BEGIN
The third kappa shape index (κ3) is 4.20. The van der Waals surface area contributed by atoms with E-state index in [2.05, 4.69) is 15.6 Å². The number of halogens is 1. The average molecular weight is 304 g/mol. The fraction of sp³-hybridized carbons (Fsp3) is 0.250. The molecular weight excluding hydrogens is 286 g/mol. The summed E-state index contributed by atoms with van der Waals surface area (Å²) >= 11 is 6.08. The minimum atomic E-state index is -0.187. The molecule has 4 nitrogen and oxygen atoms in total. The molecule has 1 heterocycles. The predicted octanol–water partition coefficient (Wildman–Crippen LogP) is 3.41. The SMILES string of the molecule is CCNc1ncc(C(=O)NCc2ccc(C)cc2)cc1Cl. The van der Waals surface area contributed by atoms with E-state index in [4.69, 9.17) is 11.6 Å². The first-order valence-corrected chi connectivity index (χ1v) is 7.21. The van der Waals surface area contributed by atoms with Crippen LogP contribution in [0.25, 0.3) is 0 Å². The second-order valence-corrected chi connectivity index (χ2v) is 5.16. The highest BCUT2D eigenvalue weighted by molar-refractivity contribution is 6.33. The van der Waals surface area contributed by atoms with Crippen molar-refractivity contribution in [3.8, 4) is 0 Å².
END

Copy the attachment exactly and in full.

The third kappa shape index (κ3) is 4.20. The van der Waals surface area contributed by atoms with E-state index in [2.05, 4.69) is 15.6 Å². The number of halogens is 1. The average molecular weight is 304 g/mol. The fraction of sp³-hybridized carbons (Fsp3) is 0.250. The molecular weight excluding hydrogens is 286 g/mol. The summed E-state index contributed by atoms with van der Waals surface area (Å²) >= 11 is 6.08. The minimum atomic E-state index is -0.187. The molecule has 4 nitrogen and oxygen atoms in total. The molecule has 1 heterocycles. The predicted octanol–water partition coefficient (Wildman–Crippen LogP) is 3.41. The SMILES string of the molecule is CCNc1ncc(C(=O)NCc2ccc(C)cc2)cc1Cl. The van der Waals surface area contributed by atoms with E-state index in [4.69, 9.17) is 11.6 Å². The first-order valence-corrected chi connectivity index (χ1v) is 7.21. The van der Waals surface area contributed by atoms with Crippen LogP contribution in [0.25, 0.3) is 0 Å². The second-order valence-corrected chi connectivity index (χ2v) is 5.16. The highest BCUT2D eigenvalue weighted by molar-refractivity contribution is 6.33. The van der Waals surface area contributed by atoms with Crippen molar-refractivity contribution in [3.8, 4) is 0 Å².